Salamander listing moving forward, public hearings in September

Posted in Take Action, Williamson County at 12:08 pm by wcnews

On Tuesday the U.S. Fish and Wildlife Service (USFWS) announced it’s decision to move forward with listing several species of salamanders that occur in Central Texas, (including Williamson County), as endangered species.

Here’s an excerpt from the press release from the USFWS announcement on Tuesday, Service Seeks Public Comment on Proposal to List Four Central Texas Salamanders.

The U.S. Fish and Wildlife Service (Service) announced that it will seek public comment on a proposal to protect four salamander species occurring within central Texas as endangered under the Endangered Species Act (ESA). The Service is also seeking comment on a proposal to designate critical habitat for these species in Bell, Travis, and Williamson Counties.

The four salamander species, the Austin blind salamander (Eurycea waterlooensis), Jollyville Plateau salamander (Eurycea tonkawae), Georgetown salamander (Eurycea naufragia) and the Salado salamander (Eurycea chisholmensis), are presently in danger of extinction throughout their range based on threats from habitat degradation, including reduced water quality and quantity and disturbance of spring sites. Water quality and quantity in the Edwards Aquifer is also being negatively impacted by increasing urbanization and population growth in areas that flow to where the salamanders are found.

One point of contention is whether the Jollyville Plateau, Georgetown, and Salado salamanders are not three, but one species. If it’s one species and not three it could make a difference in whether they are list as endangered, Coalition study: Only one salamander species in WilCo, not three.

The Texas Salamander Coalition sent a letter to the U.S. Fish and Wildlife Service on July 26 that said the three salamander species found in Williamson County are, in fact, the same species.

The nonprofit was formed to represent people whose property value could be affected if USFWS lists certain salamander species in the area as endangered.

The letter refers to a review completed by Michael Forstner and funded by the coalition that analyzed studies supporting the three salamanders as separate species.


Forstner’s research, including a genetic study funded by the TSC, concluded that the three species, including the Jollyville, Georgetown and Salado salamanders are the same but possess different physical attributes, according to a news release from the group.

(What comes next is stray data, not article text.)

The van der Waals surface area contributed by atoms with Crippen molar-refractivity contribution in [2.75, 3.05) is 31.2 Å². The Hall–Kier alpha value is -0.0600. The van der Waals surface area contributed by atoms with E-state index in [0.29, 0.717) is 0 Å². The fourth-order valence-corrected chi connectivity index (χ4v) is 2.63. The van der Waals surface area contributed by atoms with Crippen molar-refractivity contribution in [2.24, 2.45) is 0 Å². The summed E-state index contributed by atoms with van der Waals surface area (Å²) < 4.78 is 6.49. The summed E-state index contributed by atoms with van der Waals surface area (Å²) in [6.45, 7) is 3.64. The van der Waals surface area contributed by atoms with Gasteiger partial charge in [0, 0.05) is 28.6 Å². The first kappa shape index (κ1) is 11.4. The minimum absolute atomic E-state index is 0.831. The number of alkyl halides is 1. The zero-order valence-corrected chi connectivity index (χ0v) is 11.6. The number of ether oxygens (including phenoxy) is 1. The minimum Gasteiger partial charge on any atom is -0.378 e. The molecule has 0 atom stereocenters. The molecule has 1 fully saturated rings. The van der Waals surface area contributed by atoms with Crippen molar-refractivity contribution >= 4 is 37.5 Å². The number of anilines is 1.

The coalition presented the three scientific papers to USFWS based on analyses of DNA and a review of existing scientific papers that support the one species theory.

Kleeman said that if the Georgetown, Jollyville and Salado salamanders are one species, it would affect how the species is treated and if it would be listed as endangered.

According to the news release, the TSC requests a independent review of the DNA study and other issues, including using experts from outside Texas.

It is certainly understandable that those people whose property value and livelihoods could be affected by this ruling are concerned.

It’s certainly up to all of us to get educated on this issue. The best place to start would be reading through the USFWS FAQ [LINK] and study from the TSC [LINK]. And also attend one of the upcoming public hearings.

September 5, 2012 – Williamson County
Informational meeting – 5:30 p.m. - 6:30 p.m.
Public hearing – 7:00 p.m. - 8:30 p.m.
Wingate by Wyndham Round Rock
1209 N. IH 35 North, Exit 253 at Hwy 79
Round Rock, Texas 78664

September 6, 2012 – Travis County
Informational meeting - 6:30 p.m. - 7:30 p.m.
Public hearing - 8:00 p.m. - 9:30 p.m.
Thompson Conference Center
2405 Robert Dedman Drive, Room 2.102
Austin, Texas 78705

Further Reading:
StateImpact Texas, Saving the Salamanders: Conservation vs. Development.
YNN, Small salamanders stir large controversy.

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